University of Wisconsin rockers from the band "fore", Luke Skoug (Bass) and Josh Pierce (Drums)

This essay was written after Erick Gallun asked me to write a piece for their quarterly drawn from my experiences of taking my performance-multimedia shows on the road. Sometime after July 23, 2000 it'll appear in Omnicetera: journal of the Omnimedia Artists. If you're interested in performance-multimedia their site is definitely worth a bookmark and repeated visits.

Omnimedia On The Road

Ron Pellegrino, June 30, 2000

I happen to love the expression Omnimedia, mainly because it's all-inclusive. What it refers to has been called many names over the years - mixed media, multimedia, intermedia, interarts, integrated media, new media, leading-edge media, emerging media, performance-multimedia - with each generation developing its own flavor of the notion based on the tools available to them.

It was through the collaboration door that I came to Omnimedia working as a composer/performer/producer with choreographers and dancers, experimental projected light artists, musicians of all stripes, filmmakers, theater folks, poets, electronic circuit designers, and software designers. During the 1960s all my Omnimedia work was under the umbrella of the university system in one context or another. Early in the 1970s I began to find the campus setting a bit too limiting. There are always good people wherever you go but after a while there are fewer and fewer surprises, less and less new information - a serious reduction in synapse fuel. So early in the 70s I decided to establish my working base in the San Francisco Bay Area, a fertile area where the art and technology scene was already full of action and promised even greater things to come. And they did come and do keep coming.

University of Wisconsin dancer, Mary Darcy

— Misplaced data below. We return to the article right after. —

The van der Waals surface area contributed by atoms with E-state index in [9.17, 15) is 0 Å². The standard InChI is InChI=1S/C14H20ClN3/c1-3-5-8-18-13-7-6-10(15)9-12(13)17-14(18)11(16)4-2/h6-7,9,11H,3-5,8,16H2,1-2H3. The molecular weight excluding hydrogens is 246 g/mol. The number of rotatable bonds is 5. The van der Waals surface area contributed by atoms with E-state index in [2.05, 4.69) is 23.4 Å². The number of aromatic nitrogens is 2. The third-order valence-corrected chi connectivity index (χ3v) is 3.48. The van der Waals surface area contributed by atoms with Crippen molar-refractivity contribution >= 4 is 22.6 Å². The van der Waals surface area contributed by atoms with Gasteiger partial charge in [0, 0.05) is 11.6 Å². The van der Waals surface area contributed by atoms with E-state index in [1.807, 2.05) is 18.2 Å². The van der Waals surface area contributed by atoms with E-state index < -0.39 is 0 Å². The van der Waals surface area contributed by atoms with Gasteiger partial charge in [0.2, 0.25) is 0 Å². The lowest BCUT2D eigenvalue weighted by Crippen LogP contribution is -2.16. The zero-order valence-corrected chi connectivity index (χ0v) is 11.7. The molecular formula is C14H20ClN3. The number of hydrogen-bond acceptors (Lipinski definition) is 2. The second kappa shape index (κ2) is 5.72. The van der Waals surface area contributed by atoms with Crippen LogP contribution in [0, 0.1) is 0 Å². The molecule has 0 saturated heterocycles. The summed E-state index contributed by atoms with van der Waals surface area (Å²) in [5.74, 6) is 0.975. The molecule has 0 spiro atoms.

Beginning in the early 70s I began creating events in a format I consider an "open system" - a way of thinking that seeks harmony with anyone in the arts, any media, any venue, any context. I draw my performance materials from a huge collection of my electronic arts modules (music, video, lasers, and other temporal structures) that are anywhere from 3 -15 minutes in length. Some of those modules are almost three decades old, some were born yesterday, and others are in gestation. The most important compositional problem I face when I'm on the road is finding the best fits of module-to-individual/situation while on a very tight production schedule.

I design public Omnimedia events around materials I create inspired by the idea of visual music. The seed for the visual music notion was planted in 1967 when I discovered how the Moog synthesizer worked by hanging an oscilloscope as well as loudspeakers on the ends of Moog wavetrains. Those connections enabled me simultaneously to see the images and hear the sounds that the wavetrains produced. A log of what that combination of transducers taught me became one third of my Ph.D. dissertation project. It also started me on the path of exploring psychophysics - first psychoacoustics, then psychooptics, and then all things related to psychology and senses especially in the context of the performing arts. In those heady days the interdisciplinary approach was king; it was actually encouraged and supported unlike today's prevailing educational emphasis on developing specialists to serve as industrial and economic cogs.